Coalition of Action on Decent Work and Living Incomes and Wages for All Food Systems Workers
The Coalition of Action on Decent Work and Living Incomes and Wages for All Food Systems Workers (DWLIW) is committed to the goal of ensuring economic and social justice and the right to adequate and nutritious food for all food systems workers. The COVID-19 pandemic has exposed the fragility of our food systems and exacerbated the decent work deficits endured by agri-food workers in many countries. We now have the chance to rethink our traditional approaches and develop effective strategies to build back better.
The Coalition aims to pursue its goal by advancing equitable livelihoods by promoting labour and human rights and increasing opportunities for decent and productive employment within the agri-food sector, including achieving 100% living incomes and wages. This involves creating equitable opportunities to earn decent incomes through productive farming, fishing and pastoralism and improving decent employment and entrepreneurship opportunities in on- and off-farm enterprises, and other related sectors of the food system; and, ensuring sustainability and resilience of income and jobs to adverse shocks, crisis and climate change. Particular attention is paid to promoting fundamental principles and rights at work guaranteeing the right to organise, to be free from child labour, forced labour and discrimination, with a focus on groups of workers particularly exposed to socio-economic vulnerability such as migrant workers, youth, women, Indigenous peoples, informal economy workers, and those marginalized on grounds of ethnicity, race, religion, and disability.
To achieve its ambitious objectives, the work of this Coalition is structured around 5 priority areas. These have been based on the notion of decent work, as conceptualized by the International Labour Organization (ILO) some two decades ago, and now embedded in the SDGs, and the four pillars of the Decent Work Agenda: (1) rights at work, (2) full and productive employment, (3) social protection, and (4) social dialogue. The priority areas for action are:
- Institutionalising and strengthening labour and human rights and improving labour governance in food systems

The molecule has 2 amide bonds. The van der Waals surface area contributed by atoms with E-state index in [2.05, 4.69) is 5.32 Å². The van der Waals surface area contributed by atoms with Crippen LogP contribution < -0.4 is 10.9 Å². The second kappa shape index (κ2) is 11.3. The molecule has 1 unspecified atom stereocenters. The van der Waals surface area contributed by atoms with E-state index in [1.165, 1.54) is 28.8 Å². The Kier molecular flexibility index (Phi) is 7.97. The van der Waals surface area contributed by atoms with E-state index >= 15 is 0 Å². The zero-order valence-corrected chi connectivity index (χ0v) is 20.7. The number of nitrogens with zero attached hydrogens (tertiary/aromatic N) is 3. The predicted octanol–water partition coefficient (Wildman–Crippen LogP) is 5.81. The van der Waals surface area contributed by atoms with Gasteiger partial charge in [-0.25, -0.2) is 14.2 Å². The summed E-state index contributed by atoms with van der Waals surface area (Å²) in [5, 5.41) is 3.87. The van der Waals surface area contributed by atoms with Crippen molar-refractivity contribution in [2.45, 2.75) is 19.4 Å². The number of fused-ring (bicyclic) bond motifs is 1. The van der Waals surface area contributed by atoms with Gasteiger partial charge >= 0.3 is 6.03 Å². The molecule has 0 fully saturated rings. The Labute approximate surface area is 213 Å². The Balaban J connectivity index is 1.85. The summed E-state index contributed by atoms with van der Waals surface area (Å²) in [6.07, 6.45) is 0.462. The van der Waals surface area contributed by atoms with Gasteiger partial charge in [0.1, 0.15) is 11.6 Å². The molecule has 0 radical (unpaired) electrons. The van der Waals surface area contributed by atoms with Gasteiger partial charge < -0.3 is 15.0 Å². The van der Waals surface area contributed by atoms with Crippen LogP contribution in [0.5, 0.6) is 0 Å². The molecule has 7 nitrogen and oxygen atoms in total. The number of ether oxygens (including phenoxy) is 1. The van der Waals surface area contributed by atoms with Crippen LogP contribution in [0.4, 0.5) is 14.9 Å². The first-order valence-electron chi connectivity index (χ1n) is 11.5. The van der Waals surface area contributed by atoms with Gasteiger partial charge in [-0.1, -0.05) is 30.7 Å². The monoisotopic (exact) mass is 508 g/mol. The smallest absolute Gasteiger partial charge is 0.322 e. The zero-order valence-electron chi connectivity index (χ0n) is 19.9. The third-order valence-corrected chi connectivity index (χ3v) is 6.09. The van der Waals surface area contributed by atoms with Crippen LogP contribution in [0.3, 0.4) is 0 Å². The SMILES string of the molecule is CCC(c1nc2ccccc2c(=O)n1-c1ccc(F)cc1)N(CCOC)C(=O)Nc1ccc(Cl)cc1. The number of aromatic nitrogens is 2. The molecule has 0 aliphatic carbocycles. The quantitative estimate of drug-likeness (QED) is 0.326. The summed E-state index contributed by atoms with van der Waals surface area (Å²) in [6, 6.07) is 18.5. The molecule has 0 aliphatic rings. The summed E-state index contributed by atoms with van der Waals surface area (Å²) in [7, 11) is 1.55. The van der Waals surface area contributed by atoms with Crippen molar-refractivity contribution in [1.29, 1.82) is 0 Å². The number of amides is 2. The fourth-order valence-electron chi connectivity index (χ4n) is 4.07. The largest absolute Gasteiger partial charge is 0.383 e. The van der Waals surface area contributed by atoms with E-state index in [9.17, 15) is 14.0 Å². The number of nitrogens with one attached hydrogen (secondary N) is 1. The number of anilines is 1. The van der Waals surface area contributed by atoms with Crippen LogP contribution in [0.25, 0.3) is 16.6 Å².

- Promoting decent employment in food systems, with a focus on more and better jobs for the most vulnerable
- Empowering food system workers through strengthening workplace organization and effective social dialogue
- Ensuring the right to social protection and income security
- Achieving 100% living incomes and wages
With this Coalition, the partners aim to achieve the following outcomes:
- Policy-oriented research, tools and advocacy effectively support action towards equitable livelihoods, decent work and living incomes and wages for all food system workers.
- Policies, strategies, plans and measures promote decent work, in particular international labour standards, and decent incomes and wages, in the sectors of national food systems, underpinned by strengthened capacity of national stakeholders to effectively implement them.
- Multi-stakeholder social dialogue platforms and mechanisms facilitate consensus building on opportunities and challenges for the promotion of equitable livelihoods, decent work and living incomes and wages in food systems and foster mutual learning.
- Targeted interventions to effectively advance equitable and sustainable livelihoods, decent work and living income and wages in agriculture and food sectors.
Evidence on the need for the coalition
While playing a critical role in feeding the world, food system workers regularly face high levels of working poverty, chronic food insecurity, poor health and safety conditions, and lack of labour and social protection. In many countries, they experience the highest incidence of poverty. Two-thirds of the extreme poor are engaged in agriculture, where more than 90 percent of employment is informal. They are often from indigenous, caste-oppressed, racialised, and socially marginalised communities.
Additionally, the wider agricultural sector accounts for the largest share of child labour worldwide. Seventy percent of all children in child labour are in agriculture.
Agriculture is one of the most hazardous sectors. Millions of agricultural workers suffer workplace injuries, poisoning by pesticides, and occupational disease.
Mechanisms of implementation
Given the utmost urgency of sustained and meaningful action at all levels to reach the respective 2030 SDGs, this Coalition has identified the following mechanisms of implementation: United Nations Sustainable Development Cooperation Framework and One UN country programmes; national policies and strategies on agriculture, employment, rural development, social protection, youth and other relevant areas; development cooperation programmes; employment intensive investment programmes; private sector initiatives and programmes. At global level, these may include initiatives, processes and programmes implemented under the auspices of the UN, civil society, private sector and relevant development cooperation platforms.
- International Labour Organisation (ILO)
- International Fund for Agricultural Development (IFAD)
- CARE international
- World Business Council on Sustainable Development (WBCSD)
- Private Sector Mechanism (PSM)
- Member States